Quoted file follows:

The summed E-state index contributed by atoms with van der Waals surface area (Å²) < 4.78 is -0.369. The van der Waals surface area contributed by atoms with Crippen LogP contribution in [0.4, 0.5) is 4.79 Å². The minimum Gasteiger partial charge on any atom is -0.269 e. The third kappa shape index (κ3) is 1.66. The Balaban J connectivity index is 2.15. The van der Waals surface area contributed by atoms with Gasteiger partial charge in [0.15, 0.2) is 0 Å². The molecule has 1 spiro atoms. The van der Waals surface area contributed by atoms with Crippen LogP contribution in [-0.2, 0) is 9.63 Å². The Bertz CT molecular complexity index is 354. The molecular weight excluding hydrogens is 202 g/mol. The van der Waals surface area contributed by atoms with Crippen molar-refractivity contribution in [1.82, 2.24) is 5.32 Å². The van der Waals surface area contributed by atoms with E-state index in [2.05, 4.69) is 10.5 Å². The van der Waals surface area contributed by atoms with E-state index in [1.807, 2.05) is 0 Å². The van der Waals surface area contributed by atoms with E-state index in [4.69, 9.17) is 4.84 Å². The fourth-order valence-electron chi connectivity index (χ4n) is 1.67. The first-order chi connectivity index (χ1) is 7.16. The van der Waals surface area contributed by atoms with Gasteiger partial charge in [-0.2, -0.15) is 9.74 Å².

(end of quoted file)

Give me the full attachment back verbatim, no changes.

The summed E-state index contributed by atoms with van der Waals surface area (Å²) < 4.78 is -0.369. The van der Waals surface area contributed by atoms with Crippen LogP contribution in [0.4, 0.5) is 4.79 Å². The minimum Gasteiger partial charge on any atom is -0.269 e. The third kappa shape index (κ3) is 1.66. The Balaban J connectivity index is 2.15. The van der Waals surface area contributed by atoms with Gasteiger partial charge in [0.15, 0.2) is 0 Å². The molecule has 1 spiro atoms. The van der Waals surface area contributed by atoms with Crippen LogP contribution in [-0.2, 0) is 9.63 Å². The Bertz CT molecular complexity index is 354. The molecular weight excluding hydrogens is 202 g/mol. The van der Waals surface area contributed by atoms with Crippen molar-refractivity contribution in [1.82, 2.24) is 5.32 Å². The van der Waals surface area contributed by atoms with E-state index in [2.05, 4.69) is 10.5 Å². The van der Waals surface area contributed by atoms with E-state index in [1.807, 2.05) is 0 Å². The van der Waals surface area contributed by atoms with E-state index in [4.69, 9.17) is 4.84 Å². The fourth-order valence-electron chi connectivity index (χ4n) is 1.67. The first-order chi connectivity index (χ1) is 7.16. The van der Waals surface area contributed by atoms with Gasteiger partial charge in [-0.2, -0.15) is 9.74 Å².